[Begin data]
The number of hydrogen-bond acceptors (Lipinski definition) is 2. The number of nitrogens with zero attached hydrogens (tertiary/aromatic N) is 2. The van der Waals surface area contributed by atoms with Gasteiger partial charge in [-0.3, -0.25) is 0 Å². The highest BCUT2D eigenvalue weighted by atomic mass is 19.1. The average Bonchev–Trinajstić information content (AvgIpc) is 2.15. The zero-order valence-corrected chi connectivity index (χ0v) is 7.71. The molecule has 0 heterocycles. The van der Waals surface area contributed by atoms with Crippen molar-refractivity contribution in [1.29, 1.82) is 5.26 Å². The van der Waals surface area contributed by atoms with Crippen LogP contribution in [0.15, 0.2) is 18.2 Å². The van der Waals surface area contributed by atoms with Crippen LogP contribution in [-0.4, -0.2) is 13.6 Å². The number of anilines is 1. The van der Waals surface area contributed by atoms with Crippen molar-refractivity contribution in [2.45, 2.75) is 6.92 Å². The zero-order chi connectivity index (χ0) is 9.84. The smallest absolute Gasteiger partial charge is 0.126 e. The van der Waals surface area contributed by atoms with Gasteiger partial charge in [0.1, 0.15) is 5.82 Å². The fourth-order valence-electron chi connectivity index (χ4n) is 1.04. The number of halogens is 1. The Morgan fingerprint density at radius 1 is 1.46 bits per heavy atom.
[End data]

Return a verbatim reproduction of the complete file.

The number of hydrogen-bond acceptors (Lipinski definition) is 2. The number of nitrogens with zero attached hydrogens (tertiary/aromatic N) is 2. The van der Waals surface area contributed by atoms with Gasteiger partial charge in [-0.3, -0.25) is 0 Å². The highest BCUT2D eigenvalue weighted by atomic mass is 19.1. The average Bonchev–Trinajstić information content (AvgIpc) is 2.15. The zero-order valence-corrected chi connectivity index (χ0v) is 7.71. The molecule has 0 heterocycles. The van der Waals surface area contributed by atoms with Crippen molar-refractivity contribution in [1.29, 1.82) is 5.26 Å². The van der Waals surface area contributed by atoms with Crippen LogP contribution in [0.15, 0.2) is 18.2 Å². The van der Waals surface area contributed by atoms with Crippen LogP contribution in [-0.4, -0.2) is 13.6 Å². The number of anilines is 1. The van der Waals surface area contributed by atoms with Crippen molar-refractivity contribution in [2.45, 2.75) is 6.92 Å². The zero-order chi connectivity index (χ0) is 9.84. The smallest absolute Gasteiger partial charge is 0.126 e. The van der Waals surface area contributed by atoms with Gasteiger partial charge in [0.1, 0.15) is 5.82 Å². The fourth-order valence-electron chi connectivity index (χ4n) is 1.04. The number of halogens is 1. The Morgan fingerprint density at radius 1 is 1.46 bits per heavy atom.